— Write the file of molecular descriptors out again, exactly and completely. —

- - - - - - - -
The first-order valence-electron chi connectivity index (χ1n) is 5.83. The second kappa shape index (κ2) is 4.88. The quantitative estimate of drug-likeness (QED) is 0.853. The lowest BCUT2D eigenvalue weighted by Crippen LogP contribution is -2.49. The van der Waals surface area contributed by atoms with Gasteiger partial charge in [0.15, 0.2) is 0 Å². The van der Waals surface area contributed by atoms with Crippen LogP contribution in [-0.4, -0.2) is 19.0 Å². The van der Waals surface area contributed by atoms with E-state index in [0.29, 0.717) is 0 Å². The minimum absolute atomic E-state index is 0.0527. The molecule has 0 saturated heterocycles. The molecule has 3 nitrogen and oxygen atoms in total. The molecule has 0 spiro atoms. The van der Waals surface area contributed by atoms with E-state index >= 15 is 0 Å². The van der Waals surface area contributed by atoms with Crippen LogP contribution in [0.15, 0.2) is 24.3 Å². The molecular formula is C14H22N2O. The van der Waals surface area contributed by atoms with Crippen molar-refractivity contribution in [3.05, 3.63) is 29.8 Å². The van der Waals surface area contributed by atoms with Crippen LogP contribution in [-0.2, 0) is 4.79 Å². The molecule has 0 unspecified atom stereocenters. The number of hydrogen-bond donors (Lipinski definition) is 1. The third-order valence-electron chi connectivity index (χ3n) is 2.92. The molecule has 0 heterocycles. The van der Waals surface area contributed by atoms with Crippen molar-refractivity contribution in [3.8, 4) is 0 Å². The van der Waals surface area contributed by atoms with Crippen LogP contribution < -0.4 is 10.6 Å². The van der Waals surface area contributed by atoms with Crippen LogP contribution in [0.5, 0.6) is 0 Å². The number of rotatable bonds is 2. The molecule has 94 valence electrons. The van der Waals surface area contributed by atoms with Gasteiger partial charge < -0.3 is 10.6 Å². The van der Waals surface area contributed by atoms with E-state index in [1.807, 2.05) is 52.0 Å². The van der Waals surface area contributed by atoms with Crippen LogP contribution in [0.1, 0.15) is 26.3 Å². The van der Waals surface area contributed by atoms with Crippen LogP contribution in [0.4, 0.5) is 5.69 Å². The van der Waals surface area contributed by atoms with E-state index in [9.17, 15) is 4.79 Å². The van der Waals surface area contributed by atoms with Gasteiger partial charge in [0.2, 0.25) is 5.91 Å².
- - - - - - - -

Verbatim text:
The first-order valence-electron chi connectivity index (χ1n) is 5.83. The second kappa shape index (κ2) is 4.88. The quantitative estimate of drug-likeness (QED) is 0.853. The lowest BCUT2D eigenvalue weighted by Crippen LogP contribution is -2.49. The van der Waals surface area contributed by atoms with Gasteiger partial charge in [0.15, 0.2) is 0 Å². The van der Waals surface area contributed by atoms with Crippen LogP contribution in [-0.4, -0.2) is 19.0 Å². The van der Waals surface area contributed by atoms with E-state index in [0.29, 0.717) is 0 Å². The minimum absolute atomic E-state index is 0.0527. The molecule has 0 saturated heterocycles. The molecule has 3 nitrogen and oxygen atoms in total. The molecule has 0 spiro atoms. The van der Waals surface area contributed by atoms with E-state index >= 15 is 0 Å². The van der Waals surface area contributed by atoms with Crippen LogP contribution in [0.15, 0.2) is 24.3 Å². The molecular formula is C14H22N2O. The van der Waals surface area contributed by atoms with Crippen molar-refractivity contribution in [3.05, 3.63) is 29.8 Å². The van der Waals surface area contributed by atoms with Crippen LogP contribution in [-0.2, 0) is 4.79 Å². The molecule has 0 unspecified atom stereocenters. The number of hydrogen-bond donors (Lipinski definition) is 1. The third-order valence-electron chi connectivity index (χ3n) is 2.92. The molecule has 0 heterocycles. The van der Waals surface area contributed by atoms with Crippen molar-refractivity contribution in [3.8, 4) is 0 Å². The van der Waals surface area contributed by atoms with Crippen LogP contribution < -0.4 is 10.6 Å². The van der Waals surface area contributed by atoms with Crippen LogP contribution in [0.5, 0.6) is 0 Å². The number of rotatable bonds is 2. The molecule has 94 valence electrons. The van der Waals surface area contributed by atoms with Gasteiger partial charge < -0.3 is 10.6 Å². The van der Waals surface area contributed by atoms with E-state index in [1.807, 2.05) is 52.0 Å². The van der Waals surface area contributed by atoms with Crippen LogP contribution in [0.1, 0.15) is 26.3 Å². The van der Waals surface area contributed by atoms with Crippen LogP contribution in [0.4, 0.5) is 5.69 Å². The van der Waals surface area contributed by atoms with E-state index in [9.17, 15) is 4.79 Å². The van der Waals surface area contributed by atoms with Gasteiger partial charge in [0.2, 0.25) is 5.91 Å².